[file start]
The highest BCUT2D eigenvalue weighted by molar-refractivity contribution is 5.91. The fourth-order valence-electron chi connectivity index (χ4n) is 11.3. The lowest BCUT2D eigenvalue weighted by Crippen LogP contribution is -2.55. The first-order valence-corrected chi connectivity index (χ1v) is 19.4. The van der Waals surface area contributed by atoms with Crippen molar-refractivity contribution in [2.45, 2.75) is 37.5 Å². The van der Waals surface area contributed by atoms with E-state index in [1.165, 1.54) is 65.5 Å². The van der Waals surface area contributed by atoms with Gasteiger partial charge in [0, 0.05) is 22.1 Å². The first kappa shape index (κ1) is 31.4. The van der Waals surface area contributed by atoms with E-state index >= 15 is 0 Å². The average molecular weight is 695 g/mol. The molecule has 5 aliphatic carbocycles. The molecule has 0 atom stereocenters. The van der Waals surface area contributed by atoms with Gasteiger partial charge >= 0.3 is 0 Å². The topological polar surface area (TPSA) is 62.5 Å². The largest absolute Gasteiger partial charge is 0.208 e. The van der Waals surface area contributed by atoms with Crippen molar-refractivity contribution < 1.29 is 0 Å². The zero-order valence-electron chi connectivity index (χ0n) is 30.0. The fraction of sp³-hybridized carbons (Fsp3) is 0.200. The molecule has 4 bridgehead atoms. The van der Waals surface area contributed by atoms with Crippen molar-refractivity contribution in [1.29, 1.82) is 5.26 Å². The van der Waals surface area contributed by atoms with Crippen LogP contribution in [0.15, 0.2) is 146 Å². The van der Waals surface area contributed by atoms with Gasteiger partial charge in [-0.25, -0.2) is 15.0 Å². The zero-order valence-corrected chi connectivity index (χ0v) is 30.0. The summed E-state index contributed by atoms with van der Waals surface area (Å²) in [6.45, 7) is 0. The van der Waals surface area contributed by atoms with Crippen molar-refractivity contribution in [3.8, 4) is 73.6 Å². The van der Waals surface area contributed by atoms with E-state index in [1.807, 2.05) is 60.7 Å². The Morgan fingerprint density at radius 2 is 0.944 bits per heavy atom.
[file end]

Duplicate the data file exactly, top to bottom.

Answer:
The highest BCUT2D eigenvalue weighted by molar-refractivity contribution is 5.91. The fourth-order valence-electron chi connectivity index (χ4n) is 11.3. The lowest BCUT2D eigenvalue weighted by Crippen LogP contribution is -2.55. The first-order valence-corrected chi connectivity index (χ1v) is 19.4. The van der Waals surface area contributed by atoms with Crippen molar-refractivity contribution in [2.45, 2.75) is 37.5 Å². The van der Waals surface area contributed by atoms with E-state index in [1.165, 1.54) is 65.5 Å². The van der Waals surface area contributed by atoms with Gasteiger partial charge in [0, 0.05) is 22.1 Å². The first kappa shape index (κ1) is 31.4. The van der Waals surface area contributed by atoms with E-state index >= 15 is 0 Å². The average molecular weight is 695 g/mol. The molecule has 5 aliphatic carbocycles. The molecule has 0 atom stereocenters. The van der Waals surface area contributed by atoms with Gasteiger partial charge >= 0.3 is 0 Å². The topological polar surface area (TPSA) is 62.5 Å². The largest absolute Gasteiger partial charge is 0.208 e. The van der Waals surface area contributed by atoms with Crippen molar-refractivity contribution < 1.29 is 0 Å². The zero-order valence-electron chi connectivity index (χ0n) is 30.0. The fraction of sp³-hybridized carbons (Fsp3) is 0.200. The molecule has 4 bridgehead atoms. The van der Waals surface area contributed by atoms with Crippen molar-refractivity contribution in [1.29, 1.82) is 5.26 Å². The van der Waals surface area contributed by atoms with Crippen LogP contribution in [0.15, 0.2) is 146 Å². The van der Waals surface area contributed by atoms with Gasteiger partial charge in [-0.25, -0.2) is 15.0 Å². The zero-order valence-corrected chi connectivity index (χ0v) is 30.0. The summed E-state index contributed by atoms with van der Waals surface area (Å²) in [6.45, 7) is 0. The van der Waals surface area contributed by atoms with Crippen molar-refractivity contribution in [3.8, 4) is 73.6 Å². The van der Waals surface area contributed by atoms with E-state index in [1.807, 2.05) is 60.7 Å². The Morgan fingerprint density at radius 2 is 0.944 bits per heavy atom.